According to Holden, administrative staff, musicians, the Board of Trustees, and the full complement of volunteers are provided with the revised anti-harassment policy, code of ethics, and whistleblower policy.

When it comes to new employee onboarding training or regularly scheduled refresher courses, things were less clear.

“We will deliver training related to [the anti-harassment] policies facilitated by Human Resources,” said Holden.

When asked about what the training entails and whether courses are tailored to the unique work environments of musician and administrative staff, Holden did not reply.

Moreover, it is unclear if board members receive any training regarding their role as stewards of public trust when becoming aware of and processing harassment complaints.

Institutional Culpability

While the investigation focused on the complaints against Preucil and La Rosa, its report included content critical of how the Cleveland Orchestra processed complaints before the news was made public, years after the fact, in a Washington Post exposé.

Of note are sections III.A.2, III.A.3, III.A.5, III.B.3, and III.B.5 of the report:

During the course of our investigation, former members of Orchestra management acknowledged that they were aware of the allegation of sexual misconduct in the article but did not believe at the time that it warranted further investigation by the Orchestra or that the Orchestra could or should take any disciplinary action against Preucil.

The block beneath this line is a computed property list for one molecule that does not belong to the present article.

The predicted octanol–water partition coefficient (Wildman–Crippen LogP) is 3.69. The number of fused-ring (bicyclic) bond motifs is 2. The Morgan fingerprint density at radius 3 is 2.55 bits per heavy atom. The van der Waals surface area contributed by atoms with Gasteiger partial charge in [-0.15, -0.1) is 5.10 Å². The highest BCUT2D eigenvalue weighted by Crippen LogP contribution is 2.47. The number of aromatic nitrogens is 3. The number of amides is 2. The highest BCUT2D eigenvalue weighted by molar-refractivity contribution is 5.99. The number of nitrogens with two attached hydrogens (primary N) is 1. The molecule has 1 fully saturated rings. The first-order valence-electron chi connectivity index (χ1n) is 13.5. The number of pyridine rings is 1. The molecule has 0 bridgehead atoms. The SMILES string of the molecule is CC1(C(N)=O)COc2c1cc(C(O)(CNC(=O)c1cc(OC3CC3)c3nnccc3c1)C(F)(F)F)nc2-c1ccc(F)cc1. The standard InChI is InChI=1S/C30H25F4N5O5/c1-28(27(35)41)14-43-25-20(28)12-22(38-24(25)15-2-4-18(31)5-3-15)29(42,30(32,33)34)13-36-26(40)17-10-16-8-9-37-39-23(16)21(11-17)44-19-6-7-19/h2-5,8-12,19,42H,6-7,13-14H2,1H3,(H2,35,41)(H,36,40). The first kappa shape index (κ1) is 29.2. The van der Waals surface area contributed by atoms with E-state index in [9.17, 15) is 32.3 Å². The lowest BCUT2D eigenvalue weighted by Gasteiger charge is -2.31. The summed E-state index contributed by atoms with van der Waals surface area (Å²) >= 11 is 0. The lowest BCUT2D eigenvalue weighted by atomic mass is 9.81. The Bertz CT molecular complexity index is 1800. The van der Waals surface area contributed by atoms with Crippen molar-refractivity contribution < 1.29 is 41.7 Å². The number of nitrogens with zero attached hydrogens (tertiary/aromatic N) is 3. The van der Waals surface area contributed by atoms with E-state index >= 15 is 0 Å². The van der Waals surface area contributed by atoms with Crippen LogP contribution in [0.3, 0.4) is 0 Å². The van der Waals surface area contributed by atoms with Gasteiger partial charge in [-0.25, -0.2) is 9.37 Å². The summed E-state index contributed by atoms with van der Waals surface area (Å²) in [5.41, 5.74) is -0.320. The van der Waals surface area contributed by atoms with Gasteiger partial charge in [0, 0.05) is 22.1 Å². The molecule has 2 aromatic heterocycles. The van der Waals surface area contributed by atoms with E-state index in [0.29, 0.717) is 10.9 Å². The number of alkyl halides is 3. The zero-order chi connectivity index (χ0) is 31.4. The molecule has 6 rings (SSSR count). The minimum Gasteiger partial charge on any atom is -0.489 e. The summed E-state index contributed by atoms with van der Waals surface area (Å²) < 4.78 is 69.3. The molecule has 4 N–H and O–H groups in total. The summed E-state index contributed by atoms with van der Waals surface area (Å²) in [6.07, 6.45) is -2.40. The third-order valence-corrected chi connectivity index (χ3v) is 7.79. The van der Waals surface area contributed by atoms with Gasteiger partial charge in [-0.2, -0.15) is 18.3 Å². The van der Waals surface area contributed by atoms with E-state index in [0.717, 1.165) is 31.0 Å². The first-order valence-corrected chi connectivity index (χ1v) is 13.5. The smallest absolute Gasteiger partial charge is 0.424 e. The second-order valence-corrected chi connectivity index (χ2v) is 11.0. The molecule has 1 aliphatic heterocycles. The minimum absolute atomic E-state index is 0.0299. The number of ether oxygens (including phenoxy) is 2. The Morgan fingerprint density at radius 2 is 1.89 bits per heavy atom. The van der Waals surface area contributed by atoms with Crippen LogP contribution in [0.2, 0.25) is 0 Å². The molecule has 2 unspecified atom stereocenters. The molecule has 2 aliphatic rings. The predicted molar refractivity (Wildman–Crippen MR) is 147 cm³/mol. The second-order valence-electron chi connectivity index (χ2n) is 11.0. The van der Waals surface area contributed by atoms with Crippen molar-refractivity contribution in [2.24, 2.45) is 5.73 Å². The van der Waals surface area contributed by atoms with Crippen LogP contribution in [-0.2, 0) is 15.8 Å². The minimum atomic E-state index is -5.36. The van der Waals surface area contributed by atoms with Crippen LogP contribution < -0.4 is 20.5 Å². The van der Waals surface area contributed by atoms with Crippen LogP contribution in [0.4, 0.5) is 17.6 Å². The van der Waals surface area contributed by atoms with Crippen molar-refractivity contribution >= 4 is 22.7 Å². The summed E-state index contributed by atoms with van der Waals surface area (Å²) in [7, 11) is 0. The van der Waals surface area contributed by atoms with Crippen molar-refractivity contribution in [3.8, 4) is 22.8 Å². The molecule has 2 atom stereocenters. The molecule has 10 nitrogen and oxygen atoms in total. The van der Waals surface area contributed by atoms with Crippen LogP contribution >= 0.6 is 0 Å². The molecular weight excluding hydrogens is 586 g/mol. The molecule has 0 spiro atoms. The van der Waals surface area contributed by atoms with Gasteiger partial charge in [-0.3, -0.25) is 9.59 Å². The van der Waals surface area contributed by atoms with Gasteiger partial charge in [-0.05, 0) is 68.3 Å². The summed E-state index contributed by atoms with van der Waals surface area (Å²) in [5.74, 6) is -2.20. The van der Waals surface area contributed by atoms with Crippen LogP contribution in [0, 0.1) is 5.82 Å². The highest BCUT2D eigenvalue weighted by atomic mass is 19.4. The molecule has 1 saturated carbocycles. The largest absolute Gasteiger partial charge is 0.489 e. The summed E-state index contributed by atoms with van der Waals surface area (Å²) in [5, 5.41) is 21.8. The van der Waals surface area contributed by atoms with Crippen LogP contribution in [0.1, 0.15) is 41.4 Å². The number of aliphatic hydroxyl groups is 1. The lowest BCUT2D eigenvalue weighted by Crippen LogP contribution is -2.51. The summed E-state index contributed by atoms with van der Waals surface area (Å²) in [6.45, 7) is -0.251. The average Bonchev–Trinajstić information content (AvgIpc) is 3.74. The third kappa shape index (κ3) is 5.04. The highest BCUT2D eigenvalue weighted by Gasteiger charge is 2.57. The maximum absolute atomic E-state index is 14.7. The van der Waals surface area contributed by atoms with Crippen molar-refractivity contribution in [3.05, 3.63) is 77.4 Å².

Debevoise received multiple reports that two then-members of the executive committee of the Board were separately approached by members of the Orchestra who were concerned about the allegations in the Cleveland Scene article. During at least one of those discussions, a musician raised concerns about the allegations that Preucil engaged in sexual misconduct at CIM, and reported that Preucil had made unwanted verbal sexual advances to a female player in the Orchestra.

Several individuals – including one former member of Orchestra management – acknowledged that Preucil was also known for making unwanted sexual advances…neither former Orchestra management nor former Board leadership took steps to investigate or otherwise act upon the sexual misconduct allegations in the Cleveland Scene article or the additional allegation of sexual misconduct that was reportedly relayed to a Board member in 2007. Former Orchestra leadership should have done more to investigate the reports about Preucil’s behavior following the Cleveland Scene article.